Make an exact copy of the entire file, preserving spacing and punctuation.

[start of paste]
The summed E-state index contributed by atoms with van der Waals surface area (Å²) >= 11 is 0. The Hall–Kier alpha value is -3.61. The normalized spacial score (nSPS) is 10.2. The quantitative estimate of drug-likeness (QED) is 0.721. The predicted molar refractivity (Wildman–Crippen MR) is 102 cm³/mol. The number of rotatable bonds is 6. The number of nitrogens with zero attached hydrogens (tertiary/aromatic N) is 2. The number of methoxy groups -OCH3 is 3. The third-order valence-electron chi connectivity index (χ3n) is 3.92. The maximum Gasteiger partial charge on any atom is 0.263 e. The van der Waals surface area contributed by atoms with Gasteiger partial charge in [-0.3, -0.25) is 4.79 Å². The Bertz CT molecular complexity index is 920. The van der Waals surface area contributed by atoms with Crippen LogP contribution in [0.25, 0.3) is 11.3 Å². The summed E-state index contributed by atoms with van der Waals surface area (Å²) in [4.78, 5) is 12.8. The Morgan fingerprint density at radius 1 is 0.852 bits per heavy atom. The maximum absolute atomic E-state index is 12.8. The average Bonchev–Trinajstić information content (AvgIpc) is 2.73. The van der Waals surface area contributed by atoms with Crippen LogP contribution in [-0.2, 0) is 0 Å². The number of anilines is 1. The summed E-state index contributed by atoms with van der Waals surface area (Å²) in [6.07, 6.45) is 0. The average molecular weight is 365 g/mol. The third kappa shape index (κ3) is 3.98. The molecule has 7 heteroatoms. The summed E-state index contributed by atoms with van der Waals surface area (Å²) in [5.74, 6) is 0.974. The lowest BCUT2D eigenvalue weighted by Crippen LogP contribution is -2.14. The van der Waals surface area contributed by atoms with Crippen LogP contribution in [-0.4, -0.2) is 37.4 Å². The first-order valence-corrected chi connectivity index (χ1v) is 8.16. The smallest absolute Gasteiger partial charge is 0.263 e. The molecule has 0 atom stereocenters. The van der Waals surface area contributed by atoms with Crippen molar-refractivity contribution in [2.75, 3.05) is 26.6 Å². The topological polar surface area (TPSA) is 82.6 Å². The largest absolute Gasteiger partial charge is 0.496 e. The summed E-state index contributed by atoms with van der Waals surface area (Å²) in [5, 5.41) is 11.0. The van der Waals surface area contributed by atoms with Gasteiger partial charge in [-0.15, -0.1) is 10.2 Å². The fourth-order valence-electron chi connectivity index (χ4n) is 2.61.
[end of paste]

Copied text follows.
The summed E-state index contributed by atoms with van der Waals surface area (Å²) >= 11 is 0. The Hall–Kier alpha value is -3.61. The normalized spacial score (nSPS) is 10.2. The quantitative estimate of drug-likeness (QED) is 0.721. The predicted molar refractivity (Wildman–Crippen MR) is 102 cm³/mol. The number of rotatable bonds is 6. The number of nitrogens with zero attached hydrogens (tertiary/aromatic N) is 2. The number of methoxy groups -OCH3 is 3. The third-order valence-electron chi connectivity index (χ3n) is 3.92. The maximum Gasteiger partial charge on any atom is 0.263 e. The van der Waals surface area contributed by atoms with Gasteiger partial charge in [-0.3, -0.25) is 4.79 Å². The Bertz CT molecular complexity index is 920. The van der Waals surface area contributed by atoms with Crippen LogP contribution in [0.25, 0.3) is 11.3 Å². The summed E-state index contributed by atoms with van der Waals surface area (Å²) in [4.78, 5) is 12.8. The Morgan fingerprint density at radius 1 is 0.852 bits per heavy atom. The maximum absolute atomic E-state index is 12.8. The average Bonchev–Trinajstić information content (AvgIpc) is 2.73. The van der Waals surface area contributed by atoms with Crippen LogP contribution in [-0.2, 0) is 0 Å². The number of anilines is 1. The summed E-state index contributed by atoms with van der Waals surface area (Å²) in [6.07, 6.45) is 0. The average molecular weight is 365 g/mol. The third kappa shape index (κ3) is 3.98. The molecule has 7 heteroatoms. The summed E-state index contributed by atoms with van der Waals surface area (Å²) in [5.74, 6) is 0.974. The lowest BCUT2D eigenvalue weighted by Crippen LogP contribution is -2.14. The van der Waals surface area contributed by atoms with Crippen LogP contribution in [-0.4, -0.2) is 37.4 Å². The first-order valence-corrected chi connectivity index (χ1v) is 8.16. The smallest absolute Gasteiger partial charge is 0.263 e. The molecule has 0 atom stereocenters. The van der Waals surface area contributed by atoms with Crippen molar-refractivity contribution in [2.75, 3.05) is 26.6 Å². The topological polar surface area (TPSA) is 82.6 Å². The largest absolute Gasteiger partial charge is 0.496 e. The summed E-state index contributed by atoms with van der Waals surface area (Å²) in [5, 5.41) is 11.0. The van der Waals surface area contributed by atoms with Gasteiger partial charge in [-0.15, -0.1) is 10.2 Å². The fourth-order valence-electron chi connectivity index (χ4n) is 2.61.